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Posts Tagged ‘poetry’

Poetry Friday: “Lord, Sky”

By Betsy ShollOctober 12, 2018

The compelling narrative of “Lord, Sky,” set during the time of an election, is also sheer poetry. The writer repeats diction (“light,” “sky,” “moon,” “grin”) and layers language (“heaven,” “rainbow,” “stars,” “night,” “midnight”) to invite us “little trees of heaven / stuck in concrete” to pay heed to the world above and around us, to…

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On Writing Odes: Taking Time to Celebrate

By Tania RunyanOctober 8, 2018

Amidst the constant stream of bad news these days, we would do well to make more time for acknowledging the good things in life. The ode is just that: “a formal, often ceremonious lyric poem that addresses and often celebrates a person, place, thing, or idea,” according to The Poetry Foundation. Unlike other poetic forms…

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Poetry Friday: “The Burned Butterfly”

By Anya SilverOctober 5, 2018

My oldest daughter’s was gifted a butterfly garden for her 3rd birthday. We watched the six larvae plump up. Then each formed a chrysalis and after a few weeks all emerged as beautiful, painted lady butterflies. We fed them watermelon and pineapple and when the day came for release, I wasn’t sure my daughter would…

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A Conversation with Alicia Ostriker: Part 2

By ImageOctober 2, 2018

“When I write a poem, I am crawling into the dark. Or else I am an aperture. Something needs to be put into language, and it chooses me,” says critic, activist, and biblical scholar Alicia Ostriker, whose poetry appears in Image’s recently released issue #98. We asked Ostriker, winner of the Jewish National Book Award…

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A Conversation with Alicia Ostriker: Part 1

By ImageOctober 1, 2018

Image issue #98 includes poems by critic, activist, and biblical scholar Alicia Ostriker, winner of the Jewish National Book Award and many others. She has said, “Composing an essay, a review or a piece of literary criticism, I know more or less what I am doing and what I want to say. When I write…

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A Letter To Stephen Dunn

By Richard ChessAugust 16, 2018

Dear Steve, I’ve had to look away for most of three decades now—away from your work. “Why.” That’s the title of a poem, a poem in your book Here and Now, I read this morning. “Because you can be sure a part of yourself is always missing,” the poem begins. When I read your poems…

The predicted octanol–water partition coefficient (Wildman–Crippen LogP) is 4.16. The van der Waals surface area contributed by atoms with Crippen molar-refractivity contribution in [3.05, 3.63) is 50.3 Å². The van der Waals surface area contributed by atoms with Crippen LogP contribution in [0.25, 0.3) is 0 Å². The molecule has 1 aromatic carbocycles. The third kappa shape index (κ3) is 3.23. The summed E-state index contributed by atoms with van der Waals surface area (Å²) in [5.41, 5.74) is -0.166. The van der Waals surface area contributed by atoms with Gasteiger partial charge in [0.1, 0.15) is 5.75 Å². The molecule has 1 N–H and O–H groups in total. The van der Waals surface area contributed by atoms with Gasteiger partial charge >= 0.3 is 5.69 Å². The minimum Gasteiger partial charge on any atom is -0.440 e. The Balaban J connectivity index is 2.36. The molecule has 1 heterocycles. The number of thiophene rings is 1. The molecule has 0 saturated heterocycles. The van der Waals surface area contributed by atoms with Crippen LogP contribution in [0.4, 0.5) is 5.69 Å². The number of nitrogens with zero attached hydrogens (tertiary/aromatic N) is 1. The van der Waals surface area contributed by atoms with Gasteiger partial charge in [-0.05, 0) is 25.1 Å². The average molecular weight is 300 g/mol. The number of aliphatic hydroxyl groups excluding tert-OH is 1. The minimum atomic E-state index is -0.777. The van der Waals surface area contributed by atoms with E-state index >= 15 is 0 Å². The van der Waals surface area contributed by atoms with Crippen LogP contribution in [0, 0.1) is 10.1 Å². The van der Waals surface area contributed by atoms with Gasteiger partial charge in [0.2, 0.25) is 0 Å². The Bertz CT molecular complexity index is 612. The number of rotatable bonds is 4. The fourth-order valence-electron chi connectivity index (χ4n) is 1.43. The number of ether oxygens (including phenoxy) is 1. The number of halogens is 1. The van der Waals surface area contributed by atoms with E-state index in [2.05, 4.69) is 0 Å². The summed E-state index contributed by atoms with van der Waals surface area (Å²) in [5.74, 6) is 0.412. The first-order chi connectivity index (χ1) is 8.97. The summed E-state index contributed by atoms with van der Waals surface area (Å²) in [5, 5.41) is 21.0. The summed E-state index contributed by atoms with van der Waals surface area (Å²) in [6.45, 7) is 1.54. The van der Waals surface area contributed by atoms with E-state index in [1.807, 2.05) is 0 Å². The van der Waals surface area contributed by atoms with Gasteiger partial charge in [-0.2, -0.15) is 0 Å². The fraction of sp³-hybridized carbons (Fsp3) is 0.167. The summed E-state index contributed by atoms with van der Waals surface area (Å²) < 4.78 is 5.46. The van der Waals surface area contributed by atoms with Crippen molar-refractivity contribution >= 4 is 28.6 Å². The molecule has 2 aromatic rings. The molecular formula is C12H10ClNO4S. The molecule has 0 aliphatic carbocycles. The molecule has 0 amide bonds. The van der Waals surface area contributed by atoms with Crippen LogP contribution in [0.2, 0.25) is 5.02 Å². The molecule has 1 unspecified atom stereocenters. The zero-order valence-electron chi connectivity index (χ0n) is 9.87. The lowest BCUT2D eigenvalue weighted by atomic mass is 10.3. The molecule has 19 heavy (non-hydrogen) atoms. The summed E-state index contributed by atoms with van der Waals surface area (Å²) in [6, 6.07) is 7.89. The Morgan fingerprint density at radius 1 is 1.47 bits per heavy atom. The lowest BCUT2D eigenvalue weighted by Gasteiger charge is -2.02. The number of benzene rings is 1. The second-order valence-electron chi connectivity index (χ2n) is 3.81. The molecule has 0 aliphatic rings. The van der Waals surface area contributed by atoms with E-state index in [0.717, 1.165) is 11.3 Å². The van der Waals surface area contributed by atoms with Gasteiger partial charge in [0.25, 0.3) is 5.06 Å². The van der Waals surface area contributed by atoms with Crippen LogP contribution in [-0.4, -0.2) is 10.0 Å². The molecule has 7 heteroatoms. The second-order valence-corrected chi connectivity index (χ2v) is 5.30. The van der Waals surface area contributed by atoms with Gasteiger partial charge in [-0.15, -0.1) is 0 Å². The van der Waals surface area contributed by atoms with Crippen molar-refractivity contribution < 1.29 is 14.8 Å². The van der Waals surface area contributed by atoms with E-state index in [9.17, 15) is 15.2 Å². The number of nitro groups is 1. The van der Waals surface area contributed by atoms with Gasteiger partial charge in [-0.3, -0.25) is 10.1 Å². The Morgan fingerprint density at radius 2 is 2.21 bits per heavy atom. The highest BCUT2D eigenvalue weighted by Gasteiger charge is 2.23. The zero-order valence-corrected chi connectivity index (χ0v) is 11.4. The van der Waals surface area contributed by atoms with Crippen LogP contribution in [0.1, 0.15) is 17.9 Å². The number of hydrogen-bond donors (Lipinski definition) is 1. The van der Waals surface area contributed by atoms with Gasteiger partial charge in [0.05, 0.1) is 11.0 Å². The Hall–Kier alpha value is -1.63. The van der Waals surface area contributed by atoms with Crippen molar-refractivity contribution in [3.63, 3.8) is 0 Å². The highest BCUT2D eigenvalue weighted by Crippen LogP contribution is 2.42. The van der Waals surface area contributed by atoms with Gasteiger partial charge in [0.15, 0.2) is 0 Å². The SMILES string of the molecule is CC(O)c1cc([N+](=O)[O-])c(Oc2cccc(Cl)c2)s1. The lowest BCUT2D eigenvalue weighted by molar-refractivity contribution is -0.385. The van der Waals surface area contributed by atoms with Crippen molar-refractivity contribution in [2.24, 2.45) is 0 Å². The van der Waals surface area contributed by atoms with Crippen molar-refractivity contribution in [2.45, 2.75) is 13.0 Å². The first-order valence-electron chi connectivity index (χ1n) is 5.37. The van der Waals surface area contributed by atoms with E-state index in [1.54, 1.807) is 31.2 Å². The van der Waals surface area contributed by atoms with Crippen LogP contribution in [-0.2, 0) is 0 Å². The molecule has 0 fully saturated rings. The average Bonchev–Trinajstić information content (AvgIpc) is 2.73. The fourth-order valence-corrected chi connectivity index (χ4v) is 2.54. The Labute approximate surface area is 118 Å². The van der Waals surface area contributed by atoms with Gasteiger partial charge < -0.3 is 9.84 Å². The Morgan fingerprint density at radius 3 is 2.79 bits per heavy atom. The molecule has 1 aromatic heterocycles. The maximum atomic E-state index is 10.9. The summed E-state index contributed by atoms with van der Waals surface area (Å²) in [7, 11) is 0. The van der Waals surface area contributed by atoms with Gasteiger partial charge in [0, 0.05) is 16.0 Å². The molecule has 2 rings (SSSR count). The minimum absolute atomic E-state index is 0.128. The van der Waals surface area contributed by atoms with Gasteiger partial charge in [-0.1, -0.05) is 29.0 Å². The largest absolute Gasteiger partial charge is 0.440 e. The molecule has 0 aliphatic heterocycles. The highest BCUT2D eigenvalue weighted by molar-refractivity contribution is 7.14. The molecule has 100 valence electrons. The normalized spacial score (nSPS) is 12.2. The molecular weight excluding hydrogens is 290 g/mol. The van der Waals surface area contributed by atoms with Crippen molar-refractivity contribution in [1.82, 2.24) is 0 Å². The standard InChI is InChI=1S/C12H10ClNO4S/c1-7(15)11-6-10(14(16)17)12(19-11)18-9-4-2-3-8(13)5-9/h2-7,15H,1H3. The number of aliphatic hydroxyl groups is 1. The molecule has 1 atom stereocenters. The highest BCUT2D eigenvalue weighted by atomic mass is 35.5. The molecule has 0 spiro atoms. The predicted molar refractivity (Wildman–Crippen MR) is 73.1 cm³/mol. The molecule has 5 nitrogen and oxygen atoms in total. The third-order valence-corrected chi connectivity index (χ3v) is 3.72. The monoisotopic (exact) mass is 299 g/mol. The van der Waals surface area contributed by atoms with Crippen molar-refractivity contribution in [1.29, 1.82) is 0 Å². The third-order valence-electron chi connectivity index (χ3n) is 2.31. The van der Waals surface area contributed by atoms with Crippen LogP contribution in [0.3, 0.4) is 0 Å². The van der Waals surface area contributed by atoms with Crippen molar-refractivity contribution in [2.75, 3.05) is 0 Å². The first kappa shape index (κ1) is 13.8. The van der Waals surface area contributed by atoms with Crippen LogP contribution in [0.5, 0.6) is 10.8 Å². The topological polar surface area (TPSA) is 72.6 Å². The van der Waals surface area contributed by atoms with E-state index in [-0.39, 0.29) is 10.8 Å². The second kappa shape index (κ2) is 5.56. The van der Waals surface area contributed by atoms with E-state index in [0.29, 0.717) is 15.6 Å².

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Maya Angelou’s Caged Bird and Me

By Allison Backous TroyAugust 15, 2018

But a plea, that upward to Heaven he flings —Paul Lawrence Dunbar, “Sympathy” I first read Maya Angelou’s I Know Why the Caged Bird Sings when I was thirteen. I discovered the book through an interview with Fiona Apple, one of the many female singer-songwriters whose mournful lyrics poured through my boom box speakers while…

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Sonnets in the Prime of My Life

By Tania RunyanJuly 3, 2018

The sonnet, of course, is the gold standard of form, the first one most people identify. That’s why I decided to wait several months before working on sonnets during my Year of Forms. There’s just so much pressure surrounding The One. I mean, come on: My mistress’ eyes are nothing like the sun; Coral is…

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Yehuda Amichai: My One Poet

By Richard ChessJune 18, 2018

If I could have only one poet, I’d choose Yehuda Amichai. He’s the poet of the city where I came to life in my twenties: Jerusalem is a port city on the shore of eternity…. Jerusalem is the Venice of God.   Jerusalem stone is the only stone that can feel pain. It has a…

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Halted by Haiku

By Tania RunyanMay 8, 2018

The last thing the world needs is another post about “living in the moment,” but I just spent a month failing at haiku and can’t help but speak about what I have seen and heard. I’ve been engaging with form this year, so far writing a whole slew of sestinas, villanelles, and most recently, haiku—by…

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